|Authors: ||C. Frerichs, D. Daum, A. Pacholski|
|Keywords: ||ammonia determination, open-top chamber (OTC), basil (Ocimum basilicum L.), organic fertilization, ammonical toxicity|
In organic production of pot-grown herbs the ammonium (NH4+) concentration and pH in the growing media may temporarily increase to high levels after a base dressing of organic nitrogen (N) fertilizers, thus impairing plant growth.
Under these conditions, ammonia (NH3), which is phytotoxic even at low concentrations, can also be formed.
To avoid crop damage, the exposure to both ammonical N sources should be distinguished in order to develop appropriate fertilization strategies.
However, the determination of NH3 in the aerial environment of plants is challenging in small-scale in situ experiments.
In order to determine the NH3 concentration in the canopy-atmosphere of pot-grown basil, a novel small-scale open-top chamber (OTC) approach was evaluated in a series of three fertilization trials at different organic fertilization rates and initial substrate pH values.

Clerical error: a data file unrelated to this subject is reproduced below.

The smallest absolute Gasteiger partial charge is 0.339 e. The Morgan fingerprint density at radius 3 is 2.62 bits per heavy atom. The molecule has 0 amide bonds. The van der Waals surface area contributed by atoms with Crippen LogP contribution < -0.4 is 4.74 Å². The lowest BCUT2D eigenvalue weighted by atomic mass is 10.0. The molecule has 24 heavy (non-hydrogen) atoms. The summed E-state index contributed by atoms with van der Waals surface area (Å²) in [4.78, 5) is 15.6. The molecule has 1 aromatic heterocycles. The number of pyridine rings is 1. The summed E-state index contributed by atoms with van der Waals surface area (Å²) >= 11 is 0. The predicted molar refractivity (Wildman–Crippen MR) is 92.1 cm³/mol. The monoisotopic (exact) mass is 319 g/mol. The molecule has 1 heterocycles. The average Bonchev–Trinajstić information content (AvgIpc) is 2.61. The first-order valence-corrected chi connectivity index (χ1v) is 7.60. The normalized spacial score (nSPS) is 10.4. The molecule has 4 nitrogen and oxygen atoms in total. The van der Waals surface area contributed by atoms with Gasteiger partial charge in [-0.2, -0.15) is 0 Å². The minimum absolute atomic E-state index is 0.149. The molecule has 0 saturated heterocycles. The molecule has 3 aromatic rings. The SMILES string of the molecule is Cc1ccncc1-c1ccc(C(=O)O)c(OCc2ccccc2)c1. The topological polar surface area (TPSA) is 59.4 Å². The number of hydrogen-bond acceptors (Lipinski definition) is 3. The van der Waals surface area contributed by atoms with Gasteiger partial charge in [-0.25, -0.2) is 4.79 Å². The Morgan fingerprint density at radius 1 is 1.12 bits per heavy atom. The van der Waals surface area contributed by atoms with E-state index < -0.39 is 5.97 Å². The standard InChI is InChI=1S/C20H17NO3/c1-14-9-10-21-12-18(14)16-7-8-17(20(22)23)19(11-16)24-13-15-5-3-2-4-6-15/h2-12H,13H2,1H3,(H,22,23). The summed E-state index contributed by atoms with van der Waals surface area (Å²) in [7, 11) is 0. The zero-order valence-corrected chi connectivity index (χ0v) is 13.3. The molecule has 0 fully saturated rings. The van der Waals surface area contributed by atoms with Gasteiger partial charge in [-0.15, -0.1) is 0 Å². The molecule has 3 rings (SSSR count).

Basil pots were placed into OTCs and the air above the substrate surface was sampled and passed through an NH3 indicator tube.
The detected NH3 concentrations were compared to both NH3 exposure determined via passive acid traps and to calculated concentrations based on known chemical equilibria.
The latter approach took into account pH and NH4+ concentrations in the growing media as well as air temperature at the time of NH3 measurement.
Results showed that measured NH3 concentrations were closely correlated to values obtained from the two comparative approaches.
The reproducibility of the NH3 determination in air samples was sufficient at NH3 concentrations above 0.2 ppm, as indicated by a coefficient of variation of ≤15%. At lower concentration levels, the variability of the readings substantially increased.
However, plant growth (number of plants, fresh matter yield, and plant height) was adversely affected even at concentrations below 0.2 ppm NH3, depending on the substrate NH4+ concentration.
Therefore, further improvements, in particular to the sensitivity of NH3 detection, are required to increase the reproducibility of the method in the lower concentration range.
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